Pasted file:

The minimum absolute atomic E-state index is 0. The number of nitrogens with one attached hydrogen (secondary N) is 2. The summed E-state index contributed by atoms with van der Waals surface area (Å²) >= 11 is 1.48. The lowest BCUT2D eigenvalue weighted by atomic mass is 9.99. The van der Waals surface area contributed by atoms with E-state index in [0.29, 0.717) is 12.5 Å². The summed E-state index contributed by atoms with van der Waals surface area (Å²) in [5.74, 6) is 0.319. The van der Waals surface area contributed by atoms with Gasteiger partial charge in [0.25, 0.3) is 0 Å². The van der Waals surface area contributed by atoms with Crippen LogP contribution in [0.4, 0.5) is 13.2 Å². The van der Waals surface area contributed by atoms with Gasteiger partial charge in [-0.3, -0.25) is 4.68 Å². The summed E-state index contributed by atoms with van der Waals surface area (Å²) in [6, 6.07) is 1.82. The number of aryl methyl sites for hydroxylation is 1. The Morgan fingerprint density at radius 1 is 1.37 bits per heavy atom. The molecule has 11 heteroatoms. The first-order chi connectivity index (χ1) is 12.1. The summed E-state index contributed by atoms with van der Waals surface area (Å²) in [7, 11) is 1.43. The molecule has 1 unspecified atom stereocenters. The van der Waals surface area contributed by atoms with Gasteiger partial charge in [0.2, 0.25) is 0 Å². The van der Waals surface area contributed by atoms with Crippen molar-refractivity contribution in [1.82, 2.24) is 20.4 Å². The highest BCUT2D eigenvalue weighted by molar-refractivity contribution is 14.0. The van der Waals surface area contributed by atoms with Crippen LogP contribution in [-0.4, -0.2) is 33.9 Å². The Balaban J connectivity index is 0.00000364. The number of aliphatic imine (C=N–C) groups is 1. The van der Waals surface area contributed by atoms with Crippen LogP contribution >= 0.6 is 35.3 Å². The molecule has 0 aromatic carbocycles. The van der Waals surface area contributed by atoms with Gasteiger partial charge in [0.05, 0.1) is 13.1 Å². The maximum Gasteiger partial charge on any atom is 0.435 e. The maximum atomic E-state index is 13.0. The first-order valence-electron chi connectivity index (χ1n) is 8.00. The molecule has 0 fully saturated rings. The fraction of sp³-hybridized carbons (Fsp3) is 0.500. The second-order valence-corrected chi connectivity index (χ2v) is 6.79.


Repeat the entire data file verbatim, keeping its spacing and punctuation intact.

The minimum absolute atomic E-state index is 0. The number of nitrogens with one attached hydrogen (secondary N) is 2. The summed E-state index contributed by atoms with van der Waals surface area (Å²) >= 11 is 1.48. The lowest BCUT2D eigenvalue weighted by atomic mass is 9.99. The van der Waals surface area contributed by atoms with E-state index in [0.29, 0.717) is 12.5 Å². The summed E-state index contributed by atoms with van der Waals surface area (Å²) in [5.74, 6) is 0.319. The van der Waals surface area contributed by atoms with Gasteiger partial charge in [0.25, 0.3) is 0 Å². The van der Waals surface area contributed by atoms with Crippen LogP contribution in [0.4, 0.5) is 13.2 Å². The van der Waals surface area contributed by atoms with Gasteiger partial charge in [-0.3, -0.25) is 4.68 Å². The summed E-state index contributed by atoms with van der Waals surface area (Å²) in [6, 6.07) is 1.82. The number of aryl methyl sites for hydroxylation is 1. The Morgan fingerprint density at radius 1 is 1.37 bits per heavy atom. The molecule has 11 heteroatoms. The first-order chi connectivity index (χ1) is 12.1. The summed E-state index contributed by atoms with van der Waals surface area (Å²) in [7, 11) is 1.43. The molecule has 1 unspecified atom stereocenters. The van der Waals surface area contributed by atoms with Gasteiger partial charge in [0.2, 0.25) is 0 Å². The van der Waals surface area contributed by atoms with Crippen molar-refractivity contribution in [1.82, 2.24) is 20.4 Å². The highest BCUT2D eigenvalue weighted by molar-refractivity contribution is 14.0. The van der Waals surface area contributed by atoms with Crippen LogP contribution in [-0.4, -0.2) is 33.9 Å². The Balaban J connectivity index is 0.00000364. The number of aliphatic imine (C=N–C) groups is 1. The van der Waals surface area contributed by atoms with Crippen LogP contribution >= 0.6 is 35.3 Å². The molecule has 0 aromatic carbocycles. The van der Waals surface area contributed by atoms with Gasteiger partial charge in [0.05, 0.1) is 13.1 Å². The maximum Gasteiger partial charge on any atom is 0.435 e. The maximum atomic E-state index is 13.0. The first-order valence-electron chi connectivity index (χ1n) is 8.00. The molecule has 0 fully saturated rings. The fraction of sp³-hybridized carbons (Fsp3) is 0.500. The second-order valence-corrected chi connectivity index (χ2v) is 6.79.